However, “Nigger”, according to Professor Randall Kennedy is debatably the most significant racial affront in United States history, although, all together, it is a term that is reminiscent of the paradoxes and problems, catastrophes and splendors of the American experience. In fact, his work “Nigger: The Strange Career of a Troublesome Word” is at the middle of debates because of its controversial issues. It tackles questions among an assorted audiences of students and scholars of all cultural and national milieus in its search to discover how and why the term should or should not be used in today’s time (Kennedy, 2002).

A large number of black Americans claim that the term “nigger” invokes within them certain hatred, resentment, aggression, repression, as well as a very appalling and ill-fated part of the US history. The word represents the perpetual sequences of individuals afflicted with abhorrence and bondage merely because of the color of their skin. Amongst black people, “nigger” is the most derogatory term in the English lingo. Even when contrasted to other racial insults such as “kike, “cracker”, “white trash” and the like, nigger is illustrated as the most horrible affront in the English lingo. The term “nigger” implies that black people are second class citizens, ignorant, and not as human as the whites are.

Although many blacks and whites concur that the term should not be repressed from the English language, it definitely should not be used again by every people due to its historical importance. For an instance, black militants suppose whites ought not to use the term “nigger”. Conversely, the term “nigger” has been “domesticated” by black youths predominantly in the hip-hop culture. These contemporary adolescents maintain that it is merely a word and that people give words meaning and not the other way around. If such is indeed the case, the term “nigger” could be changed once in a while. In other words, youth in the hip-hop culture are maintaining that situation is the determinant of the meaning of the term “nigger”.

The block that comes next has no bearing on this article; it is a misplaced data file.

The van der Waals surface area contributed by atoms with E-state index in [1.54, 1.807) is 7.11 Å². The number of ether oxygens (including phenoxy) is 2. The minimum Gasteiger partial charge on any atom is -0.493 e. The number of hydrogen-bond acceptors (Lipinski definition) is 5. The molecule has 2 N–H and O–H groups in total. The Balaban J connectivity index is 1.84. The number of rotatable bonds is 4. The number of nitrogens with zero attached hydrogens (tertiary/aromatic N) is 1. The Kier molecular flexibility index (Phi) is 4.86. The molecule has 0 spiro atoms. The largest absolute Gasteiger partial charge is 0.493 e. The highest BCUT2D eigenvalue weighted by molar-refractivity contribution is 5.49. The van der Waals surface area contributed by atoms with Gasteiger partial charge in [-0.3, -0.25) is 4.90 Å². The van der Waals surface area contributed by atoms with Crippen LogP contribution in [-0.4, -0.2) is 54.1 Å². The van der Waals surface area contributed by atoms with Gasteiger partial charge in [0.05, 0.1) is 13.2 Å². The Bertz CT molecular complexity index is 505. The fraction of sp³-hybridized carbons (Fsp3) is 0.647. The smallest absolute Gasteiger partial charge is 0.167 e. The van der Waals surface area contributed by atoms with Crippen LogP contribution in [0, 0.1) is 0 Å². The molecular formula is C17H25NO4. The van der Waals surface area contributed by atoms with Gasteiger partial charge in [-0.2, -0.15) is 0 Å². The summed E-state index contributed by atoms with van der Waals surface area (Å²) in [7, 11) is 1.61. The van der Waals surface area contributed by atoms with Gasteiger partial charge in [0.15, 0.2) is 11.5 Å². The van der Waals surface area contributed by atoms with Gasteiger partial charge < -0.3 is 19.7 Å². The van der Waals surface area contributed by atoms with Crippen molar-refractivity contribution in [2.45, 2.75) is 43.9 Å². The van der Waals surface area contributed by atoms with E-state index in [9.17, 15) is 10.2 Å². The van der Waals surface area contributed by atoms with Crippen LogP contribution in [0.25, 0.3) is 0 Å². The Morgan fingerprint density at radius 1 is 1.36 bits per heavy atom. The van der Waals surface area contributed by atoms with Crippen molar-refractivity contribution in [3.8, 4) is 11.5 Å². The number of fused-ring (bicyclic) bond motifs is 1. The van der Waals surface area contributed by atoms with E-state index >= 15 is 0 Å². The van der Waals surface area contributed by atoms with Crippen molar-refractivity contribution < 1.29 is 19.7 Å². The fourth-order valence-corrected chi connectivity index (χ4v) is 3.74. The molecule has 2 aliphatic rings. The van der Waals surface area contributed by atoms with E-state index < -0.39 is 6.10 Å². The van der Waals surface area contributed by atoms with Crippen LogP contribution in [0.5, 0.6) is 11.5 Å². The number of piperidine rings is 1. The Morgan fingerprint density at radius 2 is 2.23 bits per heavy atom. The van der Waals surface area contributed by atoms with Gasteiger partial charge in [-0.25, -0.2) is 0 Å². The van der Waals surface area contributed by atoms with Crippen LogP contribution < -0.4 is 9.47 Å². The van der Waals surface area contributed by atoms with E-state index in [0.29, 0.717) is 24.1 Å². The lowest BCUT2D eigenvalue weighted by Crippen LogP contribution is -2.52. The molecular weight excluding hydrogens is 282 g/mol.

Kennedy states the same line of reasoning regarding the use of the term “nigger”. He maintains that everyone, regardless of the color of ones skin, may use the word “nigger”, provided that the framework or the way it was used is apparent and proper (Kennedy, 2002).

On the other hand, the historical importance of the term “nigger” is greatly rooted in American History. For an instance, Kennedy’s book illustrates historical examples of “nigger” in its derogatory milieu. Examples of these were when Michael Jordan was suspended from his school because a white girl called him a nigger and “Tiger Woods was tied up in kindergarten by his older schoolmates who called him nigger” (Kennedy 2002) and it is specifically due to this history that a large number of African Americans are supports the vetoing of the term from the English language.

Even though the historical importance of the term “nigger” frequently sets off deep-seated antagonism in the African Americans, it has also gradually developed into an expression of endearment in today’s African American society. Accordingly, a fine line exists between the past and the present descriptions of the term that heralds the prospect of misunderstanding and the likelihood of further injury.

Should the term “nigger” then be used as a way to express of endearment? Kennedy asserts that the term “nigger” should be used by everyone on the condition that no one be injured. According to Kennedy nothing is wrong with the use of the term nigger no matter what color your skin is. According to him, what should be of importance is the milieu in which the term is being used. Kennedy maintains that the context could influence how nigger is used, and to regard the word otherwise would change the term “nigger” into some kind of an obsession. On the other hand, Kennedy’s contention that everyone could use the term “nigger” is easily challenged because although the term is some kind of an obsession, it is still an obsession with no reason whatsoever.